Wales politics

Pembrokeshire agrees 12.5% council tax increase

Tenby Harbour, Pembrokeshire - photo by Susan Powell Image copyright Susan Powell
Image caption The council says residents of towns such as Tenby will still pay the lowest council tax in Wales

Pembrokeshire council has approved a 12.5% rise in council tax as it seeks to plug a £16m funding gap.

Councillors had been asked to consider a council tax increase of either 5%, 8% or 12.5%.

It is the first double-digit increase in the tax agreed by a Welsh council since 2004, but the authority says it still has the lowest tax in Wales.

The increase is almost double the 6.7% increase confirmed by councillors in Flintshire last month.

Cabinet member for finance Bob Kilmister urged Pembrokeshire councillors to approve a 12.5% increase, saying: "Our job isn't to be popular, it's to do what's right."

He went on to describe the council's financial situation as "critical", saying: "We must make progress".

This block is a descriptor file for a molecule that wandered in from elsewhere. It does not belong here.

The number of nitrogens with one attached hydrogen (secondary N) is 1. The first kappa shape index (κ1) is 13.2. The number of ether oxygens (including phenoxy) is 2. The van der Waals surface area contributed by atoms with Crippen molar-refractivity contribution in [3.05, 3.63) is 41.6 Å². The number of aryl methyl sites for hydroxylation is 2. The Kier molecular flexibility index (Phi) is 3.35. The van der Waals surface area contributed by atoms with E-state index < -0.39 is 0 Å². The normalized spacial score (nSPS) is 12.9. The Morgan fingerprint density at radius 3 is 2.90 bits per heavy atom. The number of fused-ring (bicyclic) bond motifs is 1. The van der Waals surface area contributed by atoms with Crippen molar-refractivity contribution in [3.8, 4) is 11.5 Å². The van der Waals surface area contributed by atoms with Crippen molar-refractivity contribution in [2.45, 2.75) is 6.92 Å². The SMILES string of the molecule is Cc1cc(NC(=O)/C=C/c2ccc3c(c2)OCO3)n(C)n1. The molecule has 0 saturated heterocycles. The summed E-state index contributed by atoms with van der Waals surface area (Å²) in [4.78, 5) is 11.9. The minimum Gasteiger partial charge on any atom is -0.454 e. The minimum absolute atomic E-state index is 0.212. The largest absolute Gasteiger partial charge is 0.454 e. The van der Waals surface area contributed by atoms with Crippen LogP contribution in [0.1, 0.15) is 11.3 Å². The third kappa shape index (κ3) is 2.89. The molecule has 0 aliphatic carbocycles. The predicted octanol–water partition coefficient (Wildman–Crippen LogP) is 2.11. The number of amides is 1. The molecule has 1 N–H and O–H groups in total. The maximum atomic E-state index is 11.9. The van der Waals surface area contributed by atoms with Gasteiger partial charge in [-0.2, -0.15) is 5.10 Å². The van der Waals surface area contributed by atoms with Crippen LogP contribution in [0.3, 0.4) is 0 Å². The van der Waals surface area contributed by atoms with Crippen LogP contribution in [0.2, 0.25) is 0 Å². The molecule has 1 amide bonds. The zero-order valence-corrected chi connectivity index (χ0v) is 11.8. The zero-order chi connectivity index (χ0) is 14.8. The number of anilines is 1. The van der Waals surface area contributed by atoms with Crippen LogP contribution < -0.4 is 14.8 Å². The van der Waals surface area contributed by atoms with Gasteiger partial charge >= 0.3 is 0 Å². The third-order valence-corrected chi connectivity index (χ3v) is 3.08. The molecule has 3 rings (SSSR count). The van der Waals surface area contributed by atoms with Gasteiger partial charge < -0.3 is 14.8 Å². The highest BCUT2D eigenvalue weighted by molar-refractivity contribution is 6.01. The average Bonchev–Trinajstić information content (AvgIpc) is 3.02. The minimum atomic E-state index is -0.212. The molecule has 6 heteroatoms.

The vote was passed by 40 votes to 18.

Image copyright Pembrokeshire Council
Image caption David Simpson: "I firmly believe that council today has made the right decision"

After the meeting, council leader David Simpson said the independent-led authority "will still have the lowest council tax in Wales and indeed the third lowest in all of England and Wales".

"By voting through this rise, elected members have enabled the authority to close a critical £16m funding gap and therefore protect from cuts essential services such as education and social care," he said.

Mr Simpson added that Pembrokeshire remained one of the leanest and most productive local authorities in Wales, delivering services at "£14.8m less than the Welsh Government say we should".

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